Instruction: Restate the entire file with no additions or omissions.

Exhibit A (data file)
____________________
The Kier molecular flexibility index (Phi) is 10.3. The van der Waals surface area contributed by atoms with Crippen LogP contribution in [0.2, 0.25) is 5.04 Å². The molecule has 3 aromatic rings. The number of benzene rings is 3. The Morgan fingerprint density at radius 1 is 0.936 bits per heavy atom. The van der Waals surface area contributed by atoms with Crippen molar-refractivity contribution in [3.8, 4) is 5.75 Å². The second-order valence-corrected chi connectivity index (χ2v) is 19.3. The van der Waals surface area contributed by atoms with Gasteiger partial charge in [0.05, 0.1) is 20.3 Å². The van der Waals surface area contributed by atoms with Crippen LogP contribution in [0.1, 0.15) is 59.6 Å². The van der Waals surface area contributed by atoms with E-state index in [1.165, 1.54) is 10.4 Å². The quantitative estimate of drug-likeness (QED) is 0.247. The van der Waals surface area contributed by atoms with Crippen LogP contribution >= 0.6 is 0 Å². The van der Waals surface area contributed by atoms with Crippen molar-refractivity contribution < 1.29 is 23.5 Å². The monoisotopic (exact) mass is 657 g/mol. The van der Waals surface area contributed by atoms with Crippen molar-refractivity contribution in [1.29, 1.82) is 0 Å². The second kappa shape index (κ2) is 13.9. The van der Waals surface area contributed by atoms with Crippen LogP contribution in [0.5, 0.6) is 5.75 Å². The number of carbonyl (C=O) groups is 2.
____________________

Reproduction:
The Kier molecular flexibility index (Phi) is 10.3. The van der Waals surface area contributed by atoms with Crippen LogP contribution in [0.2, 0.25) is 5.04 Å². The molecule has 3 aromatic rings. The number of benzene rings is 3. The Morgan fingerprint density at radius 1 is 0.936 bits per heavy atom. The van der Waals surface area contributed by atoms with Crippen molar-refractivity contribution in [3.8, 4) is 5.75 Å². The second-order valence-corrected chi connectivity index (χ2v) is 19.3. The van der Waals surface area contributed by atoms with Gasteiger partial charge in [0.05, 0.1) is 20.3 Å². The van der Waals surface area contributed by atoms with Crippen LogP contribution in [0.1, 0.15) is 59.6 Å². The van der Waals surface area contributed by atoms with E-state index in [1.165, 1.54) is 10.4 Å². The quantitative estimate of drug-likeness (QED) is 0.247. The van der Waals surface area contributed by atoms with Crippen LogP contribution >= 0.6 is 0 Å². The van der Waals surface area contributed by atoms with Crippen molar-refractivity contribution < 1.29 is 23.5 Å². The monoisotopic (exact) mass is 657 g/mol. The van der Waals surface area contributed by atoms with Crippen molar-refractivity contribution in [1.29, 1.82) is 0 Å². The second kappa shape index (κ2) is 13.9. The van der Waals surface area contributed by atoms with Crippen LogP contribution in [0.5, 0.6) is 5.75 Å². The number of carbonyl (C=O) groups is 2.